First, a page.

I attended the Fortune Most Powerful Women in Business in India program in Mumbai earlier this week. I’d been to the MPW programs in the US in the past and wanted to check out the India version. First of all a google search of “most powerful women” produces multiple lists, with a good overlap of names. Hmm. Second of all, the criteria are a bit fuzzy as we are confusing wealth and company revenue with being powerful and influential. I’m all for being powerful but I thought it would help to define the word a little more clearly so that we can work towards getting there. In my mind true power is being influential, when you’re able to change the way people think about something, someone or someplace. So you have to go beyond just the revenue and talk about whether the person is changing lives, and at what scale.
Ditto with brands. If you’re not changing the way I do something or look at someone or something then you are not influential. So when a brand like Swiggy tries to reposition how we refer to delivery folks through an ad it is making a stab at staying influential. Yes, they’ve already been influential in changing the way we purchase food, but that’s now in the past and the accepted new normal. To stay influential they have to continue to change the way we do things and think about things.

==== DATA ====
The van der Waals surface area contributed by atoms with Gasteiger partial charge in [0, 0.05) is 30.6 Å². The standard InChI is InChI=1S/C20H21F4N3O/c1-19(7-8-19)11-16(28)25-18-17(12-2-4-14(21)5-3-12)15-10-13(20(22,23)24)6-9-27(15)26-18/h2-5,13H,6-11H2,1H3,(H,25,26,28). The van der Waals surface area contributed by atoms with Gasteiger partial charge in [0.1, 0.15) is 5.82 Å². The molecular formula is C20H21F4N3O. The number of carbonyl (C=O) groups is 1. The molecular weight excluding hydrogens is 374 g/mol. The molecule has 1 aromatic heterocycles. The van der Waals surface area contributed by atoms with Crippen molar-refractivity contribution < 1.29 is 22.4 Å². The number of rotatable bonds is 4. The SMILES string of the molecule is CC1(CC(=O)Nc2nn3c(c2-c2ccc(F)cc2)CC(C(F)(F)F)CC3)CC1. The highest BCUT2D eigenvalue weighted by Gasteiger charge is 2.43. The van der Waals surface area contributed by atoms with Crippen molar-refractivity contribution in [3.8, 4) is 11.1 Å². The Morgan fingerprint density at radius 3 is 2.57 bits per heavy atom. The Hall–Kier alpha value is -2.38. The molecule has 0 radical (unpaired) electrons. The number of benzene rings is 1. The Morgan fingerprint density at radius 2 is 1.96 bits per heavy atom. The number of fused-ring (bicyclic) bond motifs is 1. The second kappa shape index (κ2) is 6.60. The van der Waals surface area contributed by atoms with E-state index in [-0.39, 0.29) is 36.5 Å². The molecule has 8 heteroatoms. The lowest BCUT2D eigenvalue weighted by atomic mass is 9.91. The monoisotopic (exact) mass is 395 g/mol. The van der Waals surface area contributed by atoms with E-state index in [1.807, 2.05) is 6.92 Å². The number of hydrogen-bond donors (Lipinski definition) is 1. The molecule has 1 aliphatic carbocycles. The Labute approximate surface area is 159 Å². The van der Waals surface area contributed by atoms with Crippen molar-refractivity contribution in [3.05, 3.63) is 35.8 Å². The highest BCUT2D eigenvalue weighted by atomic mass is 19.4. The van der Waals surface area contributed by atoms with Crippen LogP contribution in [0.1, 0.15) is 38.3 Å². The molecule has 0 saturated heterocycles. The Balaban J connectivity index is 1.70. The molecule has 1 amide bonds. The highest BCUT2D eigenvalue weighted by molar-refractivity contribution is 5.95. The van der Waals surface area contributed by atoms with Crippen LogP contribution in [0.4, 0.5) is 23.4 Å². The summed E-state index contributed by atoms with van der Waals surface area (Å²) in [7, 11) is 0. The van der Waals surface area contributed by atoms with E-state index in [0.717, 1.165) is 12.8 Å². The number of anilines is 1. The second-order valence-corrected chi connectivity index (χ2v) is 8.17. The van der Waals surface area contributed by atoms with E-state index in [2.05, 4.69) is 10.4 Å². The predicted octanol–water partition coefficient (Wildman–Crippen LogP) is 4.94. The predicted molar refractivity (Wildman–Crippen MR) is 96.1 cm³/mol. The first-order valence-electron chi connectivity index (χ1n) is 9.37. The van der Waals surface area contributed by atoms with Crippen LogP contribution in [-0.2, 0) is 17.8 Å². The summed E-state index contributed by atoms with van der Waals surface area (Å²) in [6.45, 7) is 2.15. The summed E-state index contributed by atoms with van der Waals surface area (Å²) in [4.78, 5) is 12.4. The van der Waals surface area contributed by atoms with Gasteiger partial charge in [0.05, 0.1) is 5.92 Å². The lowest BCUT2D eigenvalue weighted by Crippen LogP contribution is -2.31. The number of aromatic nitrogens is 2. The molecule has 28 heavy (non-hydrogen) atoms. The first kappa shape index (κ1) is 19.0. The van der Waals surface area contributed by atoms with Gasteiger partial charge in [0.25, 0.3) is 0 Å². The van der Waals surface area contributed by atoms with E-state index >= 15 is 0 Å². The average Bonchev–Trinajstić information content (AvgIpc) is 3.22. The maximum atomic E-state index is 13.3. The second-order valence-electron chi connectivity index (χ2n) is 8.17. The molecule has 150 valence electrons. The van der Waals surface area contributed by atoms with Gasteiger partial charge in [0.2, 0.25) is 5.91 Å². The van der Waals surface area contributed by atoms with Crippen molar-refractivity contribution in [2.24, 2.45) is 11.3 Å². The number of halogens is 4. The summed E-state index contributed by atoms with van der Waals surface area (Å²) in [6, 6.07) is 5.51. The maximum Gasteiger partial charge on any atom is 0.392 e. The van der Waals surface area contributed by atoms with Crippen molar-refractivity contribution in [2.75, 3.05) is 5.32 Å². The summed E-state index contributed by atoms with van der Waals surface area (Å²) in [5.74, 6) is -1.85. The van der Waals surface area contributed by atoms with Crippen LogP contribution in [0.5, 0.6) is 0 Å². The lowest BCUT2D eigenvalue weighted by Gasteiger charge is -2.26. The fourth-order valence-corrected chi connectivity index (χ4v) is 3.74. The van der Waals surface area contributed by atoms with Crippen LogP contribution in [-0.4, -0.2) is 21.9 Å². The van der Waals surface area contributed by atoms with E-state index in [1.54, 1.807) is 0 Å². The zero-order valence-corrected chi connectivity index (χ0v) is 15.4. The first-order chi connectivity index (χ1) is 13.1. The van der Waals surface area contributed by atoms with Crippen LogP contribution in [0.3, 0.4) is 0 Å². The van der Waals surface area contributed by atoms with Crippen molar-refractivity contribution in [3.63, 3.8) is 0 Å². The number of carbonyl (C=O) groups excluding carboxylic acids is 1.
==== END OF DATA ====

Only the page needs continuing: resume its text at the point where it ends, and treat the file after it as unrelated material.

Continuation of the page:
Amazon is influential on many fronts, not just size. It is one of the first to show non-linear people growth with revenue, hiring 20,000 less for US holiday sales than last year. (Ok, ok, they’re hiring 100,000, but that’s not the point!) The key is automation, of course. Is this a sign of the times? Yes, I think it is. If your work is repeatable and process-oriented the flood waters are rising. Worse if an industry player figures out how to automate and achieve non-linear growth before you, you are doomed, along with your business.
We’re in a period of rapid change and one that requires quick decision making. Three year strategies are sounding like an anachronism with many large companies settling for a 3 year vision and 3 month operating plan. In this context, I found this article by Dr Prakash Durga Devarakonda on Decision Science very helpful – he defines speed as the 4th Capital and puts a methodology for decision efficiency.
I’ve been getting queries on whether an MBA is worth it. Depends how much you spend of course! Salaries are not linearly linked to how much you paid for your education, unfortunately. And while in the past you could live off your educational qualifications for your entire working life, today you may need to refresh every 5 years or so, and invest in that too. So essentially you’re getting a certain branding and alumni network which should last you your lifetime, but the actual educational content may have a shorter shelf-life. Also, generally speaking, I’d say “managerial” jobs are likely to be automated faster so better to invest in hard skills, and be able to DO something.